When it comes time to pick out grave markers or headstones, there are many factors to take into consideration. You have to decide what materials the headstone will be made out of. You have to choose design elements that you like. You need to decide what words you will have engraved on it. You have to research the costs. And finally, you need to have it installed.
Jump ahead to these sections:
- Who Can Put the Headstone on the Grave?
- Who Can’t Put the Headstone on the Grave?
- How to Let the Cemetery Know the Headstone is Ready for Installation
It’s a lot to figure out, especially if it’s an undertaking that you haven’t gone through before. And before you even get started out, you need to make sure you’re asking the most important question: am I allowed to put a headstone up?
Here we answer that question and talk more about the process.
Who Can Put the Headstone on the Grave?
There are two main types of cemeteries. The first, called public cemeteries, are generally open to the public within reason. Funeral plots are sold to members of the public who wish to be buried there or who want to inter their loved ones there. Even though the cemetery can be accessed by most members of the public, it is still privately owned and maintained.
A private cemetery is typically used by members of a family, or by a small subset of the community. Family cemeteries are where the members of a family will be buried, whether they’re related by blood or marriage. Family cemeteries are often very old and hold the remains of several generations within its boundaries. Other private ceremonies might be affiliated with a church, and may only be for members of its congregation.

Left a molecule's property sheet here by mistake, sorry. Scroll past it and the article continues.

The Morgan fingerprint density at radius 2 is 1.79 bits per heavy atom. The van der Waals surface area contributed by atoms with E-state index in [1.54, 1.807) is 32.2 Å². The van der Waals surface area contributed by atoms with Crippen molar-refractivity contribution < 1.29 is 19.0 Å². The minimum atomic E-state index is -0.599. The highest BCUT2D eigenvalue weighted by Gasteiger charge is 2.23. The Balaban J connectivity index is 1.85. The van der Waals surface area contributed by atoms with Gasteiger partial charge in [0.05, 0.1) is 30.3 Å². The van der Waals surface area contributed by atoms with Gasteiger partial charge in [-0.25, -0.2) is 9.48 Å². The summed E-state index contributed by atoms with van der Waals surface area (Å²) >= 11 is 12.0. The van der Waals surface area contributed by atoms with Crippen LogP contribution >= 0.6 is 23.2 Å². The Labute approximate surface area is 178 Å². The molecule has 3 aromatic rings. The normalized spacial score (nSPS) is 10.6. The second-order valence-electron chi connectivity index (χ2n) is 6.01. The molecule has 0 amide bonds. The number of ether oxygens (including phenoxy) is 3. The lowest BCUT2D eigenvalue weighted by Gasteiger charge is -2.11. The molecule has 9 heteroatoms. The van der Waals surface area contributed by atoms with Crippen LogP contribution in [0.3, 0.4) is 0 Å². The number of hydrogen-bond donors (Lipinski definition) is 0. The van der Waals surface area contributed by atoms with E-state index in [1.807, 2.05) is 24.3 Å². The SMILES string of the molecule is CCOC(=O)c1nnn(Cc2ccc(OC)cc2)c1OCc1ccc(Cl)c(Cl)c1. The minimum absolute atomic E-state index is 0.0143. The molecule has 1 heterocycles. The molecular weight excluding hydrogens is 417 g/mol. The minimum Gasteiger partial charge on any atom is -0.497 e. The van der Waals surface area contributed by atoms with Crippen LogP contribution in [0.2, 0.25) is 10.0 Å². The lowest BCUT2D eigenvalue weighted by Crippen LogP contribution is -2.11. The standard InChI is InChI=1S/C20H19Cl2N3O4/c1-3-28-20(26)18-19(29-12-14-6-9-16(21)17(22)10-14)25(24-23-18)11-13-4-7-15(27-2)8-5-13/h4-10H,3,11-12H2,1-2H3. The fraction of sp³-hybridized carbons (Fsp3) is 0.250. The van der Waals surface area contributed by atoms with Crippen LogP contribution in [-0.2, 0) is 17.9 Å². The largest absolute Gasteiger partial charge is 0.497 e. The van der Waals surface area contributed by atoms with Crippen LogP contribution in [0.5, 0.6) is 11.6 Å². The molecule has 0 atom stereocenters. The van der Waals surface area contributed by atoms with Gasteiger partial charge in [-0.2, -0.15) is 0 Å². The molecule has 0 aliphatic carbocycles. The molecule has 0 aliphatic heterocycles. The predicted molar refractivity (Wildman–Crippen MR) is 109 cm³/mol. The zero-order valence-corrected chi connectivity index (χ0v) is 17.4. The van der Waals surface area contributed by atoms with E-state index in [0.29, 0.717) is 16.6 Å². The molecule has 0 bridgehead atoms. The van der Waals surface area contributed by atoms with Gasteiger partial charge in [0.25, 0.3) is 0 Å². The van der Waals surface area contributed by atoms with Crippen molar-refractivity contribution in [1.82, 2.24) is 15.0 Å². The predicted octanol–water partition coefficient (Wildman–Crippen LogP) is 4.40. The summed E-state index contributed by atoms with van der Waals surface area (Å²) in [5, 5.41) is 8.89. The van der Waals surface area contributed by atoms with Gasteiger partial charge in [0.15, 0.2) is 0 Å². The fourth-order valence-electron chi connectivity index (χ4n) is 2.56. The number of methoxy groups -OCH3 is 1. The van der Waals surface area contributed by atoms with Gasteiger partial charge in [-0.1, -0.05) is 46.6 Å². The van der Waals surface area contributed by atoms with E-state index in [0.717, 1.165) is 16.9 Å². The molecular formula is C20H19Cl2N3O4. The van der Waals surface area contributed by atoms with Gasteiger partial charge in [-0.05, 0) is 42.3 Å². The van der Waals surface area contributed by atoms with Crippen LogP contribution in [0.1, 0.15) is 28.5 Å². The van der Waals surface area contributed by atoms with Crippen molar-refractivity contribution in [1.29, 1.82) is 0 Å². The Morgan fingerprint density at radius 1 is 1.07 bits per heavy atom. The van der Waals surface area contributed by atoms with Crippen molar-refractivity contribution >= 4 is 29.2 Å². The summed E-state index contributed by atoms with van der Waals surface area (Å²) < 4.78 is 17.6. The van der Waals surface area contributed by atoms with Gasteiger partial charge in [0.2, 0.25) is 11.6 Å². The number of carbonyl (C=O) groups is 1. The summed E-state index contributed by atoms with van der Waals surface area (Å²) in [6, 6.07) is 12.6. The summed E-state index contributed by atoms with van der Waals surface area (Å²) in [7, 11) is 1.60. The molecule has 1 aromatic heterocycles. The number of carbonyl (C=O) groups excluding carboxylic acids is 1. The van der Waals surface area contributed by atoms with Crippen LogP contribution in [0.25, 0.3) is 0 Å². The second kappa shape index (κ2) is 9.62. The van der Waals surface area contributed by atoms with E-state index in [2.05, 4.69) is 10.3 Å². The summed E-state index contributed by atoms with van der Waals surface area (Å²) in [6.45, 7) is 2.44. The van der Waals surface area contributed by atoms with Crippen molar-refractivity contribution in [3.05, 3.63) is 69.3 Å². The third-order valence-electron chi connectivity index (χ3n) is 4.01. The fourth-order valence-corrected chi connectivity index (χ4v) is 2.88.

In public and private cemeteries alike, you usually need something called a grant deed before you can put up a headstone. A grant deed is a legal document that shows the sale or transfer of property from one person to another. It can be used in general real estate dealings, but it can also show ownership of a grave plot.
The person whose name is on the grant deed is the one who has the power to have a headstone installed. This is sometimes the designated next-of-kin. But it may also be the name of the person who has been named executor of the deceased’s will.
If the person being buried already purchased their own burial plot, there should be written instructions for the executor. This ensures the grant deed is given to the proper person.